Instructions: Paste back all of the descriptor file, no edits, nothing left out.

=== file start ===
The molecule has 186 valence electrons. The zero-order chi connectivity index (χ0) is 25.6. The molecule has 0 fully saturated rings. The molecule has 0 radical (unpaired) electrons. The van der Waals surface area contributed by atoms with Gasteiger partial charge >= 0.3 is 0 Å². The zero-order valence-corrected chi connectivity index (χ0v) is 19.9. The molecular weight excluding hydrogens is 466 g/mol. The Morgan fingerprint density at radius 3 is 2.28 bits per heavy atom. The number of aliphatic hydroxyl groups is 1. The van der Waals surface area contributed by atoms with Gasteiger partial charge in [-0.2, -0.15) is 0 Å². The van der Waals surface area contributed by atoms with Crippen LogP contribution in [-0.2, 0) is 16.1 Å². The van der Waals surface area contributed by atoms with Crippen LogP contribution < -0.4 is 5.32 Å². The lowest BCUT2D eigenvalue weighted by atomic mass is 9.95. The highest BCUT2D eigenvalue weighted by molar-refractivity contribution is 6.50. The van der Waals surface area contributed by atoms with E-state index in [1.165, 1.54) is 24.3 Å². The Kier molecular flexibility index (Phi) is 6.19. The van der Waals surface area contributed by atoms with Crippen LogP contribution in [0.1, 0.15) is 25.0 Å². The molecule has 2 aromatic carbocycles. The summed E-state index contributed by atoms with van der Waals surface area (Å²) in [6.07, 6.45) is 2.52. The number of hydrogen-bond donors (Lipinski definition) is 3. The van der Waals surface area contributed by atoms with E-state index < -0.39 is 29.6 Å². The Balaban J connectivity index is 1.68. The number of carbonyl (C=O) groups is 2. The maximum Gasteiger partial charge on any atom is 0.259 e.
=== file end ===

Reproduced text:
The molecule has 186 valence electrons. The zero-order chi connectivity index (χ0) is 25.6. The molecule has 0 fully saturated rings. The molecule has 0 radical (unpaired) electrons. The van der Waals surface area contributed by atoms with Gasteiger partial charge >= 0.3 is 0 Å². The zero-order valence-corrected chi connectivity index (χ0v) is 19.9. The molecular weight excluding hydrogens is 466 g/mol. The Morgan fingerprint density at radius 3 is 2.28 bits per heavy atom. The number of aliphatic hydroxyl groups is 1. The van der Waals surface area contributed by atoms with Gasteiger partial charge in [-0.2, -0.15) is 0 Å². The van der Waals surface area contributed by atoms with Crippen LogP contribution in [-0.2, 0) is 16.1 Å². The van der Waals surface area contributed by atoms with Crippen LogP contribution < -0.4 is 5.32 Å². The lowest BCUT2D eigenvalue weighted by atomic mass is 9.95. The highest BCUT2D eigenvalue weighted by molar-refractivity contribution is 6.50. The van der Waals surface area contributed by atoms with E-state index in [1.165, 1.54) is 24.3 Å². The Kier molecular flexibility index (Phi) is 6.19. The van der Waals surface area contributed by atoms with Crippen LogP contribution in [0.1, 0.15) is 25.0 Å². The molecule has 2 aromatic carbocycles. The summed E-state index contributed by atoms with van der Waals surface area (Å²) in [6.07, 6.45) is 2.52. The number of hydrogen-bond donors (Lipinski definition) is 3. The van der Waals surface area contributed by atoms with E-state index < -0.39 is 29.6 Å². The Balaban J connectivity index is 1.68. The number of carbonyl (C=O) groups is 2. The maximum Gasteiger partial charge on any atom is 0.259 e.